Send to

Choose Destination
Cell Div. 2011 Aug 25;6:17. doi: 10.1186/1747-1028-6-17.

Mechanism of the chromosome-induced polar body extrusion in mouse eggs.

Author information

Department of Obstetrics and Gynecology and Reproductive Biology, 75 Francis Street, Brigham and Women's Hospital, Harvard Medical School, Boston, MA 02115, USA.



An oocyte undergoes two rounds of asymmetric division to generate a haploid gamete and two small polar bodies designed for apoptosis. Chromosomes play important roles in specifying the asymmetric meiotic divisions in the oocytes but the underlying mechanism is poorly understood.


Chromosomes independently induce spindle formation and cortical actomyosin assembly into special cap and ring structures in the cortex of the oocyte. The spindle and the cortical cap/ring interact to generate mechanical forces, leading to polar body extrusion. Two distinct force-driven membrane changes were observed during 2nd polar body extrusion: a protrusion of the cortical cap and a membrane invagination induced by an anaphase spindle midzone. The cortical cap protrusion and invagination help rotate the spindle perpendicularly so that the spindle midzone can induce bilateral furrows at the shoulder of the protruding cap, leading to an abscission of the polar body. It is interesting to note that while the mitotic spindle midzone induces bilateral furrowing, leading to efficient symmetric division in the zygote, the meiotic spindle midzone induced cytokinetic furrowing only locally.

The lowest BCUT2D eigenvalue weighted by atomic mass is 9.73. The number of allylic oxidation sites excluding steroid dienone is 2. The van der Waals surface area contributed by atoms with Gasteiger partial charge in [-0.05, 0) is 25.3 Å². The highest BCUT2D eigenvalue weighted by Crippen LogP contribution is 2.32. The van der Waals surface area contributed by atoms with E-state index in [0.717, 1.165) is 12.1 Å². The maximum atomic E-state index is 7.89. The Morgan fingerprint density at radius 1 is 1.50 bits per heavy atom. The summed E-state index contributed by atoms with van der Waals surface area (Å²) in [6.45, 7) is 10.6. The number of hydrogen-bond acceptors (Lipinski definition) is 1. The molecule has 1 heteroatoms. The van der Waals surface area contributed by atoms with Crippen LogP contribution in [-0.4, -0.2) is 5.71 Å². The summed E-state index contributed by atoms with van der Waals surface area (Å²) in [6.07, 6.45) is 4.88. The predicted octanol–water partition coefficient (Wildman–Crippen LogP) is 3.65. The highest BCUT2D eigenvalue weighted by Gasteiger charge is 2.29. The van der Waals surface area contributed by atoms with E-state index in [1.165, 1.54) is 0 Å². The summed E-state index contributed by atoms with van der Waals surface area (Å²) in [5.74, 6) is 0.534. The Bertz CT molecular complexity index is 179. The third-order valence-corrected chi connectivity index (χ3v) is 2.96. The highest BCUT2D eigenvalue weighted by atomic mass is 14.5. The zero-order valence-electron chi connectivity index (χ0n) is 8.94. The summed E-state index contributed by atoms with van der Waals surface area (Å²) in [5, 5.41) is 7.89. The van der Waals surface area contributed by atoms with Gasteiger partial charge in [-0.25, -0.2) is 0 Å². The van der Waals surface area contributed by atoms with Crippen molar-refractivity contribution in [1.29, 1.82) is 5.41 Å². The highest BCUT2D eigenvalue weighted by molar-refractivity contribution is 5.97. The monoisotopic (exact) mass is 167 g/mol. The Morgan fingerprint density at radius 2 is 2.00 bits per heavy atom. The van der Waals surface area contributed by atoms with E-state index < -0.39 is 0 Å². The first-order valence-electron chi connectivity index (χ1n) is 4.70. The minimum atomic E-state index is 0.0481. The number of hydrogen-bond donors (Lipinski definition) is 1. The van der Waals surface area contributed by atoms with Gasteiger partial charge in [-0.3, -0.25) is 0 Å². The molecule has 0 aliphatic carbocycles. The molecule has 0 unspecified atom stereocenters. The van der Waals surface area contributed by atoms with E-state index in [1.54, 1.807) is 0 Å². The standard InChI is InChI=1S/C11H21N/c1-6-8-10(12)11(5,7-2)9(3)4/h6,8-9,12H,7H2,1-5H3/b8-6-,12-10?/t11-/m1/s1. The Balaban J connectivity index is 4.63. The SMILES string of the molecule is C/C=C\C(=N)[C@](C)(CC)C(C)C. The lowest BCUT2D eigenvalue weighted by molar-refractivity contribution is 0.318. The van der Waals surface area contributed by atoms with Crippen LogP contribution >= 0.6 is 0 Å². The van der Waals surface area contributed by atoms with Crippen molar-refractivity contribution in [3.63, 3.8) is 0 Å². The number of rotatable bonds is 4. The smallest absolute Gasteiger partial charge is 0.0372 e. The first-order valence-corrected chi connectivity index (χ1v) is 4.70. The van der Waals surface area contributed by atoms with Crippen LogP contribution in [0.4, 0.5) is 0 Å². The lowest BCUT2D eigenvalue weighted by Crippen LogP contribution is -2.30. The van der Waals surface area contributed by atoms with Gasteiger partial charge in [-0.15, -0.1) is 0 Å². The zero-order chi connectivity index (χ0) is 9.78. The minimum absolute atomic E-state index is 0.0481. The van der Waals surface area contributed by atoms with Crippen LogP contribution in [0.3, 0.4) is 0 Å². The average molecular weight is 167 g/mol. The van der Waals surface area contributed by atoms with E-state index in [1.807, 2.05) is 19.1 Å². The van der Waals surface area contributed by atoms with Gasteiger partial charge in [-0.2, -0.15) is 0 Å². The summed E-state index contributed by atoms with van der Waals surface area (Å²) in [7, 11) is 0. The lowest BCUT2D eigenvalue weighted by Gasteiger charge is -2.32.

Distinct forces driving cortical cap protrusion and membrane invagination are involved in spindle rotation and polar body extrusion during meiosis II in mouse oocytes.

Supplemental Content

Full text links

Icon for BioMed Central Icon for PubMed Central
Loading ...
Support Center